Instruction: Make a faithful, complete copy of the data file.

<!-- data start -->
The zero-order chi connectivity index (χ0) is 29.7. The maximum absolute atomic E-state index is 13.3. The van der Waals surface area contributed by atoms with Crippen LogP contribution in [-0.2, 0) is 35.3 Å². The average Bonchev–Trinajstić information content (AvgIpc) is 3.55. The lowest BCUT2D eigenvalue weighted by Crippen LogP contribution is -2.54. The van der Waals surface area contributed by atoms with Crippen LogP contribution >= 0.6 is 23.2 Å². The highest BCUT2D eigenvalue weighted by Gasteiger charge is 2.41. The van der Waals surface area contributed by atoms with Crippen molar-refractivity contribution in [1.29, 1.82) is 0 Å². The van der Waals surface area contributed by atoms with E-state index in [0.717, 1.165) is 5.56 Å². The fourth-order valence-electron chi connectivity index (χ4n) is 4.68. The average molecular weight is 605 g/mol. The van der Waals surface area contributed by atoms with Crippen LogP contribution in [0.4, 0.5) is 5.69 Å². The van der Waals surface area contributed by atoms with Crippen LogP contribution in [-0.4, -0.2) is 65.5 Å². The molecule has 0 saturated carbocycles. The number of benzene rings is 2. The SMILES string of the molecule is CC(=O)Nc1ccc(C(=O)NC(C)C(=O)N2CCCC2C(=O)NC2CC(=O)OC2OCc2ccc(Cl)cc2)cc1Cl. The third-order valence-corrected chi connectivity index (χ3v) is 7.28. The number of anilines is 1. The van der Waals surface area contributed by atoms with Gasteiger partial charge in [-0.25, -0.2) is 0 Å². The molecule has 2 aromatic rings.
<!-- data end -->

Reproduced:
The zero-order chi connectivity index (χ0) is 29.7. The maximum absolute atomic E-state index is 13.3. The van der Waals surface area contributed by atoms with Crippen LogP contribution in [-0.2, 0) is 35.3 Å². The average Bonchev–Trinajstić information content (AvgIpc) is 3.55. The lowest BCUT2D eigenvalue weighted by Crippen LogP contribution is -2.54. The van der Waals surface area contributed by atoms with Crippen LogP contribution >= 0.6 is 23.2 Å². The highest BCUT2D eigenvalue weighted by Gasteiger charge is 2.41. The van der Waals surface area contributed by atoms with Crippen molar-refractivity contribution in [1.29, 1.82) is 0 Å². The van der Waals surface area contributed by atoms with E-state index in [0.717, 1.165) is 5.56 Å². The fourth-order valence-electron chi connectivity index (χ4n) is 4.68. The average molecular weight is 605 g/mol. The van der Waals surface area contributed by atoms with Crippen LogP contribution in [0.4, 0.5) is 5.69 Å². The van der Waals surface area contributed by atoms with Crippen LogP contribution in [-0.4, -0.2) is 65.5 Å². The molecule has 0 saturated carbocycles. The number of benzene rings is 2. The SMILES string of the molecule is CC(=O)Nc1ccc(C(=O)NC(C)C(=O)N2CCCC2C(=O)NC2CC(=O)OC2OCc2ccc(Cl)cc2)cc1Cl. The third-order valence-corrected chi connectivity index (χ3v) is 7.28. The number of anilines is 1. The van der Waals surface area contributed by atoms with Gasteiger partial charge in [-0.25, -0.2) is 0 Å². The molecule has 2 aromatic rings.